Samsung sells more TVs than any other company in the world. So, having been a company that had scooped gongs for ludicrously affordable big-screens, it’s not too surprising that it is now ensconced as one of the key players across the complete price spectrum.
Packed to the gills with features
The Series 6 sets are the most affordable of Samsung’s LCD screens to offer 3D, and at around £600 for this UE32D6530, it sits neatly between the more expensive Panasonic TX-L32DT30 3D TV and a cluster of more affordable sets.
It’s an active-shutter 3D set and you’ll need a pair of Samsung’s 3D glasses, which start from just over £50.
Samsung’s design boffins obviously reckon that more is more – so a full complement of features is present and correct.
There’s access to the company’s Smart Hub, finally now offering BBC iPlayer, plus LoveFilm’s streaming movie service, apps for the likes of YouTube and Facebook and a web browser.
A suitably smart solution
It takes a little time to get your head around the layout, but as we’ve said before, it’s ultimately a suitably smart solution and can be your entry-point to everything the TV offers, not just the internet video content.
Picture performance varies based on the app – we were underwhelmed by LoveFilm – but is generally as good as any rivals, while the search function works well.
The set itself – so thin you could almost lose it side-on – is certainly the biggest eye-catcher among its competitors. Not content with a slender profile, the D6530 has a similarly teensy bezel, giving the illusion of a particularly small 32in TV (don’t worry, we got the tape measure out on the screen itself).
Nevertheless, there are still four HDMI inputs, two USB sockets, a digital audio optical output and the usual selection of legacy terminals.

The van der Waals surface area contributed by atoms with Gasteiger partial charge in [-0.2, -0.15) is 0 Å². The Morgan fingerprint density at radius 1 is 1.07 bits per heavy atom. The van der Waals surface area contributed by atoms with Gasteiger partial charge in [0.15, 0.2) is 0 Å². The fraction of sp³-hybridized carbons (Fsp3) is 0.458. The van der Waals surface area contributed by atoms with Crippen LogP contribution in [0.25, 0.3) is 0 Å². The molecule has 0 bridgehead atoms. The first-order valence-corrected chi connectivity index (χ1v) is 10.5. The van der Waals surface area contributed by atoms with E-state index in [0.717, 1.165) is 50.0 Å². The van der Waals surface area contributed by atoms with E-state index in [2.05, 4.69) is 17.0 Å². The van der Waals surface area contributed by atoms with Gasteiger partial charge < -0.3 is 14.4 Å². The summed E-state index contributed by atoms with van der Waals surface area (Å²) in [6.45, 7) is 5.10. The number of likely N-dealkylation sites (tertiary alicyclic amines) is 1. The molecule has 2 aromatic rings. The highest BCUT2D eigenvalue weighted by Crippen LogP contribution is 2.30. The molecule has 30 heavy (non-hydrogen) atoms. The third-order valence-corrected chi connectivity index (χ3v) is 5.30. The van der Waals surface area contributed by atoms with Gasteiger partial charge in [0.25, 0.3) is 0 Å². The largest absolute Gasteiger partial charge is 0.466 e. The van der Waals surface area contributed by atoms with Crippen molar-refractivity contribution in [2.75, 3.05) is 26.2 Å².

Superb Freeview HD tuner
As we found with this set’s 40in sibling, the Freeview HD tuner is superb – and a clear class-leader. Razor-sharp edges, a staggeringly realistic colour palette and insight that bores into every corner make for a broadcast TV picture with real depth and involvement.
It’s happily more of the same when we switch to DVD and Blu-ray. The internal upscaler is clearly capable, delivering sharp, clean images from DVD.
Improve the source material and the strength of punchy colours, realistic skin tones, smooth motion and again that sense of depth, make for compelling viewing.
Only a slight bluey tint to deepest blacks, which we couldn’t adjust away, makes its way into the negatives column.
3D is a bit of a let-down
Sonically, the D6530 is no great shakes – clear but a little lightweight, which is understandable given its girth – but our only real gripe is that the 3D picture doesn’t have the depth and involvement of the best.
There’s occasional instability, but it’s no worse than many rivals.
Once more, Samsung has cracked it: slight 3D moan aside, this is the best all-rounder and represents the best performance-per-pound package.